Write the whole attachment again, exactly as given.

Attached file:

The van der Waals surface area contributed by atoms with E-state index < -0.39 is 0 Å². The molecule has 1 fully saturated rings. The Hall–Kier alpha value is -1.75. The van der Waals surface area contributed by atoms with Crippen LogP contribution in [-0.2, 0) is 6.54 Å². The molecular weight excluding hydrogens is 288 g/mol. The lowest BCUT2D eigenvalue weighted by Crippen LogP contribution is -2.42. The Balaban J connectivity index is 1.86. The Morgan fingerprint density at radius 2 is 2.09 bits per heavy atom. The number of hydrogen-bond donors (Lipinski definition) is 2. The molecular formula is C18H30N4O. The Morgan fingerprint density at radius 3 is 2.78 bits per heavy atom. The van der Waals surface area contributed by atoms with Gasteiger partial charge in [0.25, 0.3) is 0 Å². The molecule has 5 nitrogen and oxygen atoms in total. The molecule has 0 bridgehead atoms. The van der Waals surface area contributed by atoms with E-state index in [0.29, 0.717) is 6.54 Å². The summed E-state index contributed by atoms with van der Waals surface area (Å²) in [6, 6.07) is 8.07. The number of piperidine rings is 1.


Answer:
The van der Waals surface area contributed by atoms with E-state index < -0.39 is 0 Å². The molecule has 1 fully saturated rings. The Hall–Kier alpha value is -1.75. The van der Waals surface area contributed by atoms with Crippen LogP contribution in [-0.2, 0) is 6.54 Å². The molecular weight excluding hydrogens is 288 g/mol. The lowest BCUT2D eigenvalue weighted by Crippen LogP contribution is -2.42. The Balaban J connectivity index is 1.86. The Morgan fingerprint density at radius 2 is 2.09 bits per heavy atom. The number of hydrogen-bond donors (Lipinski definition) is 2. The molecular formula is C18H30N4O. The Morgan fingerprint density at radius 3 is 2.78 bits per heavy atom. The van der Waals surface area contributed by atoms with Gasteiger partial charge in [0.25, 0.3) is 0 Å². The molecule has 5 nitrogen and oxygen atoms in total. The molecule has 0 bridgehead atoms. The van der Waals surface area contributed by atoms with E-state index in [0.29, 0.717) is 6.54 Å². The summed E-state index contributed by atoms with van der Waals surface area (Å²) in [6, 6.07) is 8.07. The number of piperidine rings is 1.